Director: Pavel Navageethan
Cast: Ram Arun Castro, Vishnupriya Pillai, Gayathri Raja, Lijeesh
The protagonist of V1 is the subconscious. It is enveloped on all sides by Agni (Ram Arun Castro) who, near the beginning of the film, enters a room filled with his own yellowing thoughts. You hear music that sounds like it might have been composed by Shostakovich, had he taken a fancy to atmospheric music (background score by Ronny Raphael). With a quiet piano for rhythm, a low violin loops a pattern made up of straight notes; not a single quiver. You feel claustrophobic around your eardrum.
Agni enters a room that you think is a sanatorium for dying candles. A little girl in white, who might as well be Alice for all we know at this point in the film, takes him down a rabbit hole into another room. A lady with a violin surrounded by not-so-blood-red candles is playing the same pattern you’ve heard before, only this time a couple of octaves higher, just as Agni has come a couple of flights down the stairs. There is a split second in which you see red lights, fire. And he wakes out of his mandatory hypnosis session… we should back up now, just as the film does too.
Agni is a Hercule-Poirot-meets-Sigmund-Freud kind of an investigator. He has nyctophobia, which, in his case, means that as it gets darker he gets closer to passing out. He has gotten out of fieldwork and teaches forensics instead. Because he needs to fight his demons and find his inner light; also, fieldwork involves getting into dark spaces. His subconscious is the key to fixing his issues, suggests his shrink. He should confront what scares him the most. She suggests regular hypnosis to declutter his head.
But Agni detests the sessions with his shrink. He thinks he should be using his mind instead of just looking back into it; he should be thinking. When she tells him to find his inner light, he is busy figuring out and turning on a torch, and it promptly throws light on his face.
The film opens with the murder of Narmadha (Gayathri Raja). We suspect the husband Inba (Lijeesh). So does Luna (Vishnupriya Pillai), who is in charge of the investigation. She wants to rope Agni into the case but he resists; he is servicing his subconscious and building healthy relationships with his coworkers. During the first interrogation with Inba, Agni is non-committal (he devotedly finishes an entire pack of ’50-50′ biscuits). He is unmoved when Narmadha’s parents beseech him over tears to take up the case. But, in an event that is somewhat stagey when not taking place during a hypnosis session, he opens a video on his phone: the phone’s memory shows him things that his own repressed memory won’t, and he begins to feel that there is a reason why the case has found its way to him. Contravening Socrates and his own shrink, he decides to know the case better instead of knowing himself.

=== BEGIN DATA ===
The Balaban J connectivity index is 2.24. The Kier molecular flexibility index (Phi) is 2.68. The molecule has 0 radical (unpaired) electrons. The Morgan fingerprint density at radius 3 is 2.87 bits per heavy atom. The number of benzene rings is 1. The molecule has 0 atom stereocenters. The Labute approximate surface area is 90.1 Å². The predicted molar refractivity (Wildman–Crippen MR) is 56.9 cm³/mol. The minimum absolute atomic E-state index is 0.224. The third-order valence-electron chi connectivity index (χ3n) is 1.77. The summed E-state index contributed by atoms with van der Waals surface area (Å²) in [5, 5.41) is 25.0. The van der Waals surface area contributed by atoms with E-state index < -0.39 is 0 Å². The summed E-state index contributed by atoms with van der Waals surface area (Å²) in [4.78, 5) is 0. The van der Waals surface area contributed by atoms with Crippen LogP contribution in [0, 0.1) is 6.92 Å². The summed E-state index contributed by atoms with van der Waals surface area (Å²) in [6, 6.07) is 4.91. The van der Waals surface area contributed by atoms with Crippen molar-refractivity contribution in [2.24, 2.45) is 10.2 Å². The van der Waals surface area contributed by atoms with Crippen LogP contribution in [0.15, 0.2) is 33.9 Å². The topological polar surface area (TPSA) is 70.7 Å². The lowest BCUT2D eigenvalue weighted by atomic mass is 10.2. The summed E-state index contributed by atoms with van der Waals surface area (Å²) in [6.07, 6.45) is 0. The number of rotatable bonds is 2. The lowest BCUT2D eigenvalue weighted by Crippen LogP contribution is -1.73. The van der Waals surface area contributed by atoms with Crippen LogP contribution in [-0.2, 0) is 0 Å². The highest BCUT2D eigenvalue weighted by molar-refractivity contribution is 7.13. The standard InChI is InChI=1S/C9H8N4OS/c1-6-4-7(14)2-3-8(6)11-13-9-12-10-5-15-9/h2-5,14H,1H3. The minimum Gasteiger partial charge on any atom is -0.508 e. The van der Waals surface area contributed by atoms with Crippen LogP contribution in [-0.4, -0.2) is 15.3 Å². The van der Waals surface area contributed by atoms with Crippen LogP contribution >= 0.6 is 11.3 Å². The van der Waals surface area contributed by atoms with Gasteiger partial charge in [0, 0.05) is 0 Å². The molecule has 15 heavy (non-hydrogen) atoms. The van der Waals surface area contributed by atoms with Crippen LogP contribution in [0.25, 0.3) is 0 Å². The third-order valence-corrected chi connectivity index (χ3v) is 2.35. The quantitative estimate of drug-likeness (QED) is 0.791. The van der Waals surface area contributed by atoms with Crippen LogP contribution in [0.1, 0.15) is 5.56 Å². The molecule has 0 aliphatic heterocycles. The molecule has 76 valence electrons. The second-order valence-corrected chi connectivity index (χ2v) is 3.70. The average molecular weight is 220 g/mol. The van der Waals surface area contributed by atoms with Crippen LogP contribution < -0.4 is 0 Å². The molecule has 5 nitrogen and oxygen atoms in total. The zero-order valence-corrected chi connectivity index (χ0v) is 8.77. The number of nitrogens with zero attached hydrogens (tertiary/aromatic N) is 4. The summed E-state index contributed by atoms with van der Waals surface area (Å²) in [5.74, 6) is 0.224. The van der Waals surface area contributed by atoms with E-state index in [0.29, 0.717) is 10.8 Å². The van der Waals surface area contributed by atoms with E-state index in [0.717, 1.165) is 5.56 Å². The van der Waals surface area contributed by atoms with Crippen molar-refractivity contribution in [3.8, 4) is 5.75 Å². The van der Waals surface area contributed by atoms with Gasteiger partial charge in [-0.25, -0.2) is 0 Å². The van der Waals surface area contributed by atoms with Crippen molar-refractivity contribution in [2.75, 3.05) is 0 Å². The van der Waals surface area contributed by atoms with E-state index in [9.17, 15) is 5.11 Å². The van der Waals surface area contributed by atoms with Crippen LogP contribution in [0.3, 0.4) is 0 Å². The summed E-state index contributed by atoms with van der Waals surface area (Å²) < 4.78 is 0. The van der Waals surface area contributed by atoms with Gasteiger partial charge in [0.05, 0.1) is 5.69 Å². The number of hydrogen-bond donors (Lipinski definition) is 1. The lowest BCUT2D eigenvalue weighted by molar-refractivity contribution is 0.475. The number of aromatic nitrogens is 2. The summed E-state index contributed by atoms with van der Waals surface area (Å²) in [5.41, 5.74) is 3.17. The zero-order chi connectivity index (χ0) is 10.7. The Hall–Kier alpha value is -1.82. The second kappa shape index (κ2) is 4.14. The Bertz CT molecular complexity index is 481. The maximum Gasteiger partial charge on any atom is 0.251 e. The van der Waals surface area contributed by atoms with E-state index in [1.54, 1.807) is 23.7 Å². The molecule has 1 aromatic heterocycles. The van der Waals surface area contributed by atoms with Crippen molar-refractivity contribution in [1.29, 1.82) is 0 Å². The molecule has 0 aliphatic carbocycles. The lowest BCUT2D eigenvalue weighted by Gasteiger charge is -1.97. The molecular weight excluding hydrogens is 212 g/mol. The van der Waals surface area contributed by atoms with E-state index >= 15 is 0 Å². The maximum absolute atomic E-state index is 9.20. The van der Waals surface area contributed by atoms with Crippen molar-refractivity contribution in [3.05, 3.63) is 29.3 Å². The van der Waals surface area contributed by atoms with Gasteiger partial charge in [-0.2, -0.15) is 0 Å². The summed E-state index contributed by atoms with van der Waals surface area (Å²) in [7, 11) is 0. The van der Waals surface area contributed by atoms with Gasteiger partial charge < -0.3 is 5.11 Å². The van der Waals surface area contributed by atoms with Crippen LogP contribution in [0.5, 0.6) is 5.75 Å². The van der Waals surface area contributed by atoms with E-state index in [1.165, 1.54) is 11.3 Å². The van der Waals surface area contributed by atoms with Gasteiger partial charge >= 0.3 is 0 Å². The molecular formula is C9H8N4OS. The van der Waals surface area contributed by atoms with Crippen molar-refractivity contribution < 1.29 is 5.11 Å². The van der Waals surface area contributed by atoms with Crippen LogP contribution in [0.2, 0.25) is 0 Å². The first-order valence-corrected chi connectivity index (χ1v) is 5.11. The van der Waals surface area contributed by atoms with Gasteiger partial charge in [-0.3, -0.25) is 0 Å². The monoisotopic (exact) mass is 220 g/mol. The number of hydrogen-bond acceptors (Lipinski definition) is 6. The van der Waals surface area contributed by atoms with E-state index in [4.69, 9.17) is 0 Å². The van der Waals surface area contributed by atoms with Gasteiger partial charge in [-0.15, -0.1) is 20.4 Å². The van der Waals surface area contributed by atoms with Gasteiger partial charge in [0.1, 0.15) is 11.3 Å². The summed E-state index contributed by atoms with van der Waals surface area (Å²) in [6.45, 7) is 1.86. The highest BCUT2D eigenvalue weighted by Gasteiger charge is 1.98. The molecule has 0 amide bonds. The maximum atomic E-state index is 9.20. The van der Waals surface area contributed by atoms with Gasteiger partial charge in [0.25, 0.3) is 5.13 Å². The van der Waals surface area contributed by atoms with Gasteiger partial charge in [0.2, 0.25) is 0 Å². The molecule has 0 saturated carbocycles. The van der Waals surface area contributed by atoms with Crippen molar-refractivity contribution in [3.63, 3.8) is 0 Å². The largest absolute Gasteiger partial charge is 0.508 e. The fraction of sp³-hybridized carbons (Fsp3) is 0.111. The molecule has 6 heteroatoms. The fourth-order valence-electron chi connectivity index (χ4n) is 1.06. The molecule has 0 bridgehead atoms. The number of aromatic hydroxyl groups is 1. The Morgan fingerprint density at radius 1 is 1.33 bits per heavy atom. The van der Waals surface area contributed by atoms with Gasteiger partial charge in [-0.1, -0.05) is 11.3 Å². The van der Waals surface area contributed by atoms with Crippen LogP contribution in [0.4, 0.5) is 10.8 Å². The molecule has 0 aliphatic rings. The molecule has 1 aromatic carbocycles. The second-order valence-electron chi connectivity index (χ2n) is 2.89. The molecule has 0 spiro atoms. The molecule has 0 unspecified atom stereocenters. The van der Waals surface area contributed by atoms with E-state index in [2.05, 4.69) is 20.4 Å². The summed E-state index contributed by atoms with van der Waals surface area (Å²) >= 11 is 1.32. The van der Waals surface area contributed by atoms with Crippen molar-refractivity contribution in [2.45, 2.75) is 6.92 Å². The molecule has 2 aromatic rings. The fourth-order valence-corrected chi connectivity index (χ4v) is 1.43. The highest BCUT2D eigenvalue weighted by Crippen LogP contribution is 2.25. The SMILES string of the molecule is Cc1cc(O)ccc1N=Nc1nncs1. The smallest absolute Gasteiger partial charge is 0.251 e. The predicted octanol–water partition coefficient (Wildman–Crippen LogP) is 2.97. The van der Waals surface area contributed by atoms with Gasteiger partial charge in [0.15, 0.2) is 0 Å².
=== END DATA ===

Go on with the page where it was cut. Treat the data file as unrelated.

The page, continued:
As the investigation moves out of Agni’s subconscious and into the interrogation room, we encounter several suspects: a debauchee, a pedophile, a delinquent. They are all eliminated by the evidence, though. The driving logic in this sequence seems to be the symbolism of each of the suspects, and not narrative satisfaction. For instance, when Agni is investigating the delinquent, the latter’s father barges in and demands that his son be released. Agni — then and there — plants a gold chain on the delinquent’s clothes. He asks the father to check his son’s pockets; the gullible father walks away defeated. That was more unbelievable than an unexplained lady at the bottom of a rabbit hole playing a violin surrounded by not-so-blood-red candles.
Near the end, the film shifts from gently nudging the viewer to spelling things out explicitly. This helps clear things up, but also makes this part tonally different. The conversation between Agni and the killer about caste is pertinent, but it also makes all the puzzle-solving with the subconscious that Agni has been doing until now seem like mere stylistic conceits, something personal that he has been going through. It does not add to the overall ‘meaning’ of the film. The circumstances in which Agni overcomes his nyctophobia are also textbook, suggesting that he was, perhaps, written to be nyctophobic, primarily for what that symbolises.
Yet, the connection between the subconscious and caste, though not fleshed out as clearly as promised by the film’s opening, still must exist somewhere in it. For instance, Agni and Luna are at their superior’s office, where instead of the standard portrait of Gandhi, you find standard portraits of Periyar and Ambedkar. That is still within the limits of expectation; but what’s surprising is that in a subsequent scene we see a wall in the office bearing a portrait of Freud smoking a cigar: the subconscious now sticks out like a sore thumb, and that seems to be the point. Ambedkar, Periyar, and Freud are all hung up in the same room along with Bhagat Singh, but they speak among themselves in whispers that we cannot hear. But even if they are only speaking in our imagination, we aren’t committing a sin that Agni doesn’t: in order to get the truth out about one of the suspects (the pedophile) he reads out imaginary but provocative entries out of an unwritten diary to the suspect’s neighbour; and it works.
At its core, V1 is perhaps a film about confronting the most fearful, darkest parts of our minds. This ambitious core is buried in a murder mystery, perhaps, because it too can be, in a sense, a matter of life or death; only the killer is not really a who but a what. The who is just a vehicle for the what; Agni is a vehicle for his subconscious.